Greenhouse! Sharks Fin Melon Still alive in December!

Byadmin

Greenhouse! Sharks Fin Melon Still alive in December!

I bought a greenhouse from B&Q, a standard 6ftx6ft aluminium job, and it being a clearance sale it was a *really* good price. It was however an experience putting it up – the box had obviously been on the shelf for some time and a snail had eaten half the instructions. But it was a good price and I pride myself on building Ikea furniture so a lump of glass and aluminium was not going to pose me too many problems. Well, it has been 2 and a half days and I still have 4 panes of glass to go in and I need to fix the door because all the ball bearings fell out of one of the runners. It would have been quicker if half the glass wasn’t smashed in the packs and the instructions for glazing that I was promised in the frame instructions would be in the glazing packs, were actually in the glazing packs. But trial and error, a modicum of resourcefulness and the thing is mostly up. It is enormous and dominates our garden in a way I didn’t really want it to, but once the thing is bursting with melons, cucumbers, tomatoes and chillis I will soon get over it.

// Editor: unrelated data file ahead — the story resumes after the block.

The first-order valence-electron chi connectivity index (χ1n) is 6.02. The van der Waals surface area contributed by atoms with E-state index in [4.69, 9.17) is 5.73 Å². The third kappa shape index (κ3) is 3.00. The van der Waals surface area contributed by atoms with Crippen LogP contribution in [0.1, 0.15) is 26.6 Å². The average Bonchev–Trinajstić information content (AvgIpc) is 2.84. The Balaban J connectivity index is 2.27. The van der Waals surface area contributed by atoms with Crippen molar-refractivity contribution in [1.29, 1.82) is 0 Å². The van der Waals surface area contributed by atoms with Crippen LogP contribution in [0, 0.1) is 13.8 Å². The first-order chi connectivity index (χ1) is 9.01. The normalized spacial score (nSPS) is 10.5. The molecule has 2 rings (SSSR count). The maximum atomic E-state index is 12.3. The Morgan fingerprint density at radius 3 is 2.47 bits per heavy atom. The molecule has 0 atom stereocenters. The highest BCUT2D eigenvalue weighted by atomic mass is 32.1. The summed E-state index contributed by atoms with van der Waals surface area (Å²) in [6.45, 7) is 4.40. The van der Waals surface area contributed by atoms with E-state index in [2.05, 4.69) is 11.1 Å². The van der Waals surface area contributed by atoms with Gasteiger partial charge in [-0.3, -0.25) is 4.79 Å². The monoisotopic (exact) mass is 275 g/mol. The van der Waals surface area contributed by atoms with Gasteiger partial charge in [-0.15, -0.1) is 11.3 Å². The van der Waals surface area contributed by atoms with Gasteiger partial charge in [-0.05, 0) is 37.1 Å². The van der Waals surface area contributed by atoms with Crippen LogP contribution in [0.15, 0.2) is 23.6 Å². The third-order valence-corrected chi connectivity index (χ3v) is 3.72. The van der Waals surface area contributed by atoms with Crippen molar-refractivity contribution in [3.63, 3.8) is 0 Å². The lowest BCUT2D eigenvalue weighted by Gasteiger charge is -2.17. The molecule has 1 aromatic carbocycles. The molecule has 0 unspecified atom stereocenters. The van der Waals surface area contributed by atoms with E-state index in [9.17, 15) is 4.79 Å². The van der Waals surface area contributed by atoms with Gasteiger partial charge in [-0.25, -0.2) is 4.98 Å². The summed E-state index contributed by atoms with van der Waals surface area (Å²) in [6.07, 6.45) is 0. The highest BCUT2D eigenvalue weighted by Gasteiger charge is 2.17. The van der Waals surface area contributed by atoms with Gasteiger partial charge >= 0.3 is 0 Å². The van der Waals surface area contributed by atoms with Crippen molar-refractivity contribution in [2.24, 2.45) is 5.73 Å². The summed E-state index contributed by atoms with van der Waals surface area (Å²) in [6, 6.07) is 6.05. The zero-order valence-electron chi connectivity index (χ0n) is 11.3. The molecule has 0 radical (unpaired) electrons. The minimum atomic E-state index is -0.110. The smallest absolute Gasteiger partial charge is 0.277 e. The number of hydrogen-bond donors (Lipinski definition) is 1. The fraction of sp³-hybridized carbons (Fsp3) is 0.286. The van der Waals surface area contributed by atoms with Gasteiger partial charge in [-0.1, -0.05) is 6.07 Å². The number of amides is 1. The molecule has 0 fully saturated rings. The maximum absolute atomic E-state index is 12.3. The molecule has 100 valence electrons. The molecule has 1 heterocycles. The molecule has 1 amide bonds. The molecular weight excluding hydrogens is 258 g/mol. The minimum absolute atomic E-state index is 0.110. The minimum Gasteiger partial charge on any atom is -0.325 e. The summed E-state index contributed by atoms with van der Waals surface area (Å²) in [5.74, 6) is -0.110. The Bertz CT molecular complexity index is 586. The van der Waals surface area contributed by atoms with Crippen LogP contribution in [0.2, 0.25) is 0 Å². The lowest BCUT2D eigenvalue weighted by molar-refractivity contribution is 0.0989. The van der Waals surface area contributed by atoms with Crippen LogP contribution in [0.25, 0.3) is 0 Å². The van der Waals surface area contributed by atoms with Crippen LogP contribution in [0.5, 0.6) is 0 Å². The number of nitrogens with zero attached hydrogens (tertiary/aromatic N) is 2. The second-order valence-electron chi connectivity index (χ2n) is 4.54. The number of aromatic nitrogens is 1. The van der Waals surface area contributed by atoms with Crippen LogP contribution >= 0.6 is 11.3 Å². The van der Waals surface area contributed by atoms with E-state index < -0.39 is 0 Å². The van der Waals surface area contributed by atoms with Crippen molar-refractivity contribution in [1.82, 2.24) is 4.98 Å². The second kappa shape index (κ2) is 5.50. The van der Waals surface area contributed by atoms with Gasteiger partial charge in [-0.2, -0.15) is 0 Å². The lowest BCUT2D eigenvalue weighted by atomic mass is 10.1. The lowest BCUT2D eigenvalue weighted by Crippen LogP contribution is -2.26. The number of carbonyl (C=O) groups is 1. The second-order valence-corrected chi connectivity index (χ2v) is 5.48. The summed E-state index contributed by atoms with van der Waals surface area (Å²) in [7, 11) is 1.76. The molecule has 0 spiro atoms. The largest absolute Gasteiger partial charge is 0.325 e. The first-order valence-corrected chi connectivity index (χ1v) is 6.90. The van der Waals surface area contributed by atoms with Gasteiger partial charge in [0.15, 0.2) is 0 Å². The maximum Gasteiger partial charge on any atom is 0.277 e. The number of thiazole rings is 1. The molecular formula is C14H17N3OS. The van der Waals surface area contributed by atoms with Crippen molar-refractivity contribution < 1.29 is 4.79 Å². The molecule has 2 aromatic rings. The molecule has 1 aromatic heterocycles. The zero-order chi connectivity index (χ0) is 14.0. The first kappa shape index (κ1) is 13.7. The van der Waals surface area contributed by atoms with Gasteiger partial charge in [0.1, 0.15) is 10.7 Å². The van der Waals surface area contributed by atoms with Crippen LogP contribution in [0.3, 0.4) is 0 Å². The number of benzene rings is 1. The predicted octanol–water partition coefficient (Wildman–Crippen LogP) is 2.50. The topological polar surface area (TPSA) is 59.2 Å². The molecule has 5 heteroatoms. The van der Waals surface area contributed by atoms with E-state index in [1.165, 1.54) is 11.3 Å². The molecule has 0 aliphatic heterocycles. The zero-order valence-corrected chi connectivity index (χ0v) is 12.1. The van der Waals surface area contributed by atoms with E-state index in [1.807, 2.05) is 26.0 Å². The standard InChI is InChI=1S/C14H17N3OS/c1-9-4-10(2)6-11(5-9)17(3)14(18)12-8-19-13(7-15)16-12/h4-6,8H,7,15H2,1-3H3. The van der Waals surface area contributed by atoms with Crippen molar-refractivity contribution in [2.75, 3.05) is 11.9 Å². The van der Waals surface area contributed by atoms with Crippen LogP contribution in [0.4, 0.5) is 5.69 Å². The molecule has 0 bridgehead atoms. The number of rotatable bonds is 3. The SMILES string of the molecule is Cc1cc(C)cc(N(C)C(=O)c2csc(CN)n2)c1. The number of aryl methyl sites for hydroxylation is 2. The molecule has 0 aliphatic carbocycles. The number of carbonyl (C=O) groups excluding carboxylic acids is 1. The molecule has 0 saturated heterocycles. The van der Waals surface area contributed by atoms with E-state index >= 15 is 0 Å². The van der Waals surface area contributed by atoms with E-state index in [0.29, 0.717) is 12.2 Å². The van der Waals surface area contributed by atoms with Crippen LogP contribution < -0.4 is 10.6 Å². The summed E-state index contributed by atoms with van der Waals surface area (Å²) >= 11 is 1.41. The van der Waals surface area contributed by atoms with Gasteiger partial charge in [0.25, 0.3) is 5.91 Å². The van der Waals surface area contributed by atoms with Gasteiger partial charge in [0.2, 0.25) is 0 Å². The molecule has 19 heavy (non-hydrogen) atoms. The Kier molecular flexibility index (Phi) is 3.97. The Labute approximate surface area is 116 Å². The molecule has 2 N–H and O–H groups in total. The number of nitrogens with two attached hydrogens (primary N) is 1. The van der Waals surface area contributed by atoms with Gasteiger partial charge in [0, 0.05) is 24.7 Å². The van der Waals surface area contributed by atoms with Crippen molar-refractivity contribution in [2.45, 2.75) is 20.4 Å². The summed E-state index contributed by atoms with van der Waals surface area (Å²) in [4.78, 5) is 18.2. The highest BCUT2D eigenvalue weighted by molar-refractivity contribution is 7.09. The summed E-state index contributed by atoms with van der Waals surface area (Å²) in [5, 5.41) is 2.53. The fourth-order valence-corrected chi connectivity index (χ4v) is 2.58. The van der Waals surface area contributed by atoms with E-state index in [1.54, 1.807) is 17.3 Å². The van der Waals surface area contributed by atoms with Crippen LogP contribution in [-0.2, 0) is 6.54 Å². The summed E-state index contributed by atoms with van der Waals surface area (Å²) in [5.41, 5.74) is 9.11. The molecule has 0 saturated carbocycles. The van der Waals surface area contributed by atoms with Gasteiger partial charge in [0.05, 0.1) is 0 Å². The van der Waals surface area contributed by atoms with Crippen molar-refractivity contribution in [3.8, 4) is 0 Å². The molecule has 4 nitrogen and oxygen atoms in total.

The instructions say it takes most of a day to put up which I think is probably optimistic.

I must commend a worker at B&Q in Longwell Green, South Gloucestershire, when I was getting replacement glass who, though his colleagues swore there was no glass packs anywhere in the shop, he ignored them and rustled me up a pack. Good customer service and human kindness, he must have seen the look on my face when I thought I was never going to finish the thing and had mercy on me. Somebody give the man a promotion.

The Sharks Fin Melon I had (have) growing in the backyard is still alive, miraculously, in December. It has survived more than one frost so I can absolutely confirm it is hardier than other squashes. How much frost it can take we will soon see, but I would be tickled it if it makes it through the winter to grow on in the Spring (it is a perennial as well). There is some frost damage on the outer leaves but they seem to be shielding the inner ones. It is a very bland squash but is no worse than a courgette so I may use it in the same way from now on. I said in a previous post that its seeds aren’t hard, well they are hard when the fruit gets large and matures, so eat them younger.

 

 

 

 

About the author

admin administrator

You must be logged in to post a comment.

%d bloggers like this: